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younique
youniqueCommunity Ambassador

Thank you for posting this Dola. I've been reflecting on my life, reframing how I see myself and how I've been treated as a result of my difference and I'm wondering if this can all be attributed to "simply" having a disability. If my visible difference is a disability does that mean I am then a disabled person. Am I now no longer allowed to consider myself or be considered non-disabled. I know the appropriate term is a person living with a disability or the more inclusive term a person who is differently abled.. but I'm curious if a lot of my difficulties in life resulted because I have a disability that wasn't addressed or acknowledged as such. And I wonder how or if my life would have been different if being disabled was a part of my earlier identity.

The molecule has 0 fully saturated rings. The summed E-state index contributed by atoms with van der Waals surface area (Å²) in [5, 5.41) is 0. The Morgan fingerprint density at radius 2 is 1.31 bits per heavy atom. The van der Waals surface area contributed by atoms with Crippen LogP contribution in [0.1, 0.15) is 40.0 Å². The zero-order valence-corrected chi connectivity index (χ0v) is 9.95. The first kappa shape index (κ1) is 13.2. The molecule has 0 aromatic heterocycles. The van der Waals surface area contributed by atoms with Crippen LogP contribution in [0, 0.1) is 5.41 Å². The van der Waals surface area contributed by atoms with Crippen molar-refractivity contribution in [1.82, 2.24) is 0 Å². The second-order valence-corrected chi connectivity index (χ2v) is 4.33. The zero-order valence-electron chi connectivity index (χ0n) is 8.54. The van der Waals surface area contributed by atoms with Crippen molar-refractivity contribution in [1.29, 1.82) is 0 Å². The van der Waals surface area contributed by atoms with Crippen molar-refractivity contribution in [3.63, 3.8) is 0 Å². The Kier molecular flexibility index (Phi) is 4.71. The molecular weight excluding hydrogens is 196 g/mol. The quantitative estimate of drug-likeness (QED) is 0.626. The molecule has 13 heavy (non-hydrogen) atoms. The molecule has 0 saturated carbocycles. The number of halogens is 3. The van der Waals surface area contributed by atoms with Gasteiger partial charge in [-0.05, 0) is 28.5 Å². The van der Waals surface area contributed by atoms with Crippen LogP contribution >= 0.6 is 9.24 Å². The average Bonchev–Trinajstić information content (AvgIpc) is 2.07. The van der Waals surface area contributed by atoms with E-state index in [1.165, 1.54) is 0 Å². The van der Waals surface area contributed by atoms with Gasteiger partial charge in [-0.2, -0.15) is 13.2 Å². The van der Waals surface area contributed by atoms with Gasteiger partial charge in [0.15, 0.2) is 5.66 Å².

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EllieChangingFaces
EllieChangingFacesAdministrator
in reply to younique

This is really interesting younique, thank you for sharing your thoughts with us.

Identification is such a personal thing - what one person finds liberating another will find limiting.

I think it can be freeing to consider it a choice that you alone have the power to make: the choice to frame your experience in a way that makes sense and is helpful to you. It's okay to consider yourself disabled, just as it's okay not to consider yourself disabled. It's okay to be unsure whether that term fits for you, and it's okay to change your mind about it.

You're the expert in your life, your experiences, and what feels right for you.